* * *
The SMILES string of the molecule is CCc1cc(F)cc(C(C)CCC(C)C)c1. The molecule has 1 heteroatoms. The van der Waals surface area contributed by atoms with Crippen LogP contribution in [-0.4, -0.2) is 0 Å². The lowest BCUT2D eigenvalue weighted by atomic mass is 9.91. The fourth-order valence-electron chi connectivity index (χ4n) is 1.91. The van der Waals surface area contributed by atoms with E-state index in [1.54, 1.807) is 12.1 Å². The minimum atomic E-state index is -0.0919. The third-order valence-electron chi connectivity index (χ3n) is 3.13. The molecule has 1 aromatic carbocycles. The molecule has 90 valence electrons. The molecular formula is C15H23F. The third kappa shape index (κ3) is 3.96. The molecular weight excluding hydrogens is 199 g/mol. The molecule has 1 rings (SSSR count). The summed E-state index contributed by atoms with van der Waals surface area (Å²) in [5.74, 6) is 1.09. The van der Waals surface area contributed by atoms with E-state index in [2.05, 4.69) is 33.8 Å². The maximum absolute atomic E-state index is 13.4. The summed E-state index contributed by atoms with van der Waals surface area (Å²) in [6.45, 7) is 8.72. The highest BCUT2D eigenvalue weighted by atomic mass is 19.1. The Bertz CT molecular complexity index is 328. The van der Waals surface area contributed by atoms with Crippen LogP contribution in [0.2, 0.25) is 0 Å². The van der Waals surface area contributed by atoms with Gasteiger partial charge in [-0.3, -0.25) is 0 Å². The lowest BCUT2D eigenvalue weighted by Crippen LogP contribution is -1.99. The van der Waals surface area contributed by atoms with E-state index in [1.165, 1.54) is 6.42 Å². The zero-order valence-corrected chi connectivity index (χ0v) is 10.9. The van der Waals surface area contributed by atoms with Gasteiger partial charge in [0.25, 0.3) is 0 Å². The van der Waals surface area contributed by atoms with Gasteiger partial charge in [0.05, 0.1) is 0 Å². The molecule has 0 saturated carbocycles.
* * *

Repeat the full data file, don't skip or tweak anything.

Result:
The SMILES string of the molecule is CCc1cc(F)cc(C(C)CCC(C)C)c1. The molecule has 1 heteroatoms. The van der Waals surface area contributed by atoms with Crippen LogP contribution in [-0.4, -0.2) is 0 Å². The lowest BCUT2D eigenvalue weighted by atomic mass is 9.91. The fourth-order valence-electron chi connectivity index (χ4n) is 1.91. The van der Waals surface area contributed by atoms with E-state index in [1.54, 1.807) is 12.1 Å². The minimum atomic E-state index is -0.0919. The third-order valence-electron chi connectivity index (χ3n) is 3.13. The molecule has 1 aromatic carbocycles. The molecule has 90 valence electrons. The molecular formula is C15H23F. The third kappa shape index (κ3) is 3.96. The molecular weight excluding hydrogens is 199 g/mol. The molecule has 1 rings (SSSR count). The summed E-state index contributed by atoms with van der Waals surface area (Å²) in [5.74, 6) is 1.09. The van der Waals surface area contributed by atoms with E-state index in [2.05, 4.69) is 33.8 Å². The maximum absolute atomic E-state index is 13.4. The summed E-state index contributed by atoms with van der Waals surface area (Å²) in [6.45, 7) is 8.72. The highest BCUT2D eigenvalue weighted by atomic mass is 19.1. The Bertz CT molecular complexity index is 328. The van der Waals surface area contributed by atoms with Crippen LogP contribution in [0.2, 0.25) is 0 Å². The van der Waals surface area contributed by atoms with Gasteiger partial charge in [-0.3, -0.25) is 0 Å². The lowest BCUT2D eigenvalue weighted by Crippen LogP contribution is -1.99. The van der Waals surface area contributed by atoms with E-state index in [1.165, 1.54) is 6.42 Å². The zero-order valence-corrected chi connectivity index (χ0v) is 10.9. The van der Waals surface area contributed by atoms with Gasteiger partial charge in [0.25, 0.3) is 0 Å². The van der Waals surface area contributed by atoms with Gasteiger partial charge in [0.05, 0.1) is 0 Å². The molecule has 0 saturated carbocycles.